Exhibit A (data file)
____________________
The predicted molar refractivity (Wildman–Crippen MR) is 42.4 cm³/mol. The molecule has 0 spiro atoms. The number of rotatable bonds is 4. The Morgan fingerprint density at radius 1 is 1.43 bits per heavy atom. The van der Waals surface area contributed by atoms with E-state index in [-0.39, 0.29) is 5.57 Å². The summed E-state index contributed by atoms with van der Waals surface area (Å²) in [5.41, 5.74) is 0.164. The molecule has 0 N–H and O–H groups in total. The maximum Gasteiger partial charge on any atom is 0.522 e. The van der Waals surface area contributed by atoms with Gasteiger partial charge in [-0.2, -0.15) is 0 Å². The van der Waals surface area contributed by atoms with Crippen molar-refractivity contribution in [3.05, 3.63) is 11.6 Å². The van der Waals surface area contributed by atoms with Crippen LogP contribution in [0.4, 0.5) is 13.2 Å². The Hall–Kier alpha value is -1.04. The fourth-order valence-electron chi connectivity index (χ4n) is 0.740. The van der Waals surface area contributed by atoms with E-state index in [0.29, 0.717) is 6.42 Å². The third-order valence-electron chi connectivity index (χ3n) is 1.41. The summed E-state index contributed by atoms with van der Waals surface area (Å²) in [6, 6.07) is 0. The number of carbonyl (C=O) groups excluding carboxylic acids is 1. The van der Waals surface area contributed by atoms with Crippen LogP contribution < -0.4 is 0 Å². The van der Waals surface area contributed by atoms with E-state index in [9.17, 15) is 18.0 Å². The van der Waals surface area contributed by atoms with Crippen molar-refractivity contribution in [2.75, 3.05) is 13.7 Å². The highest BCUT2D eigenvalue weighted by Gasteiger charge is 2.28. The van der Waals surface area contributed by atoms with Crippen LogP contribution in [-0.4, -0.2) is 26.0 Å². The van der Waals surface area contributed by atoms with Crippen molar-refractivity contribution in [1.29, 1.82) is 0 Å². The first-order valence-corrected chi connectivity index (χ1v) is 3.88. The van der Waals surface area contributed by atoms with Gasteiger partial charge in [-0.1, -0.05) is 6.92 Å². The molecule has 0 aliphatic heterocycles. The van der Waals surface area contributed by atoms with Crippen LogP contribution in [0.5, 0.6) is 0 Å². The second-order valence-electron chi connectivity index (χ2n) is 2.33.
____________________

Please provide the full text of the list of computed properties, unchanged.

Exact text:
The predicted molar refractivity (Wildman–Crippen MR) is 42.4 cm³/mol. The molecule has 0 spiro atoms. The number of rotatable bonds is 4. The Morgan fingerprint density at radius 1 is 1.43 bits per heavy atom. The van der Waals surface area contributed by atoms with E-state index in [-0.39, 0.29) is 5.57 Å². The summed E-state index contributed by atoms with van der Waals surface area (Å²) in [5.41, 5.74) is 0.164. The molecule has 0 N–H and O–H groups in total. The maximum Gasteiger partial charge on any atom is 0.522 e. The van der Waals surface area contributed by atoms with Gasteiger partial charge in [-0.2, -0.15) is 0 Å². The van der Waals surface area contributed by atoms with Crippen molar-refractivity contribution in [3.05, 3.63) is 11.6 Å². The van der Waals surface area contributed by atoms with Crippen LogP contribution in [0.4, 0.5) is 13.2 Å². The Hall–Kier alpha value is -1.04. The fourth-order valence-electron chi connectivity index (χ4n) is 0.740. The van der Waals surface area contributed by atoms with E-state index in [0.29, 0.717) is 6.42 Å². The third-order valence-electron chi connectivity index (χ3n) is 1.41. The summed E-state index contributed by atoms with van der Waals surface area (Å²) in [6, 6.07) is 0. The number of carbonyl (C=O) groups excluding carboxylic acids is 1. The van der Waals surface area contributed by atoms with Crippen LogP contribution < -0.4 is 0 Å². The van der Waals surface area contributed by atoms with E-state index in [9.17, 15) is 18.0 Å². The van der Waals surface area contributed by atoms with Crippen molar-refractivity contribution in [2.75, 3.05) is 13.7 Å². The highest BCUT2D eigenvalue weighted by Gasteiger charge is 2.28. The van der Waals surface area contributed by atoms with Crippen LogP contribution in [-0.4, -0.2) is 26.0 Å². The van der Waals surface area contributed by atoms with Crippen molar-refractivity contribution in [1.29, 1.82) is 0 Å². The first-order valence-corrected chi connectivity index (χ1v) is 3.88. The van der Waals surface area contributed by atoms with Gasteiger partial charge in [-0.1, -0.05) is 6.92 Å². The molecule has 0 aliphatic heterocycles. The van der Waals surface area contributed by atoms with Crippen LogP contribution in [0.5, 0.6) is 0 Å². The second-order valence-electron chi connectivity index (χ2n) is 2.33.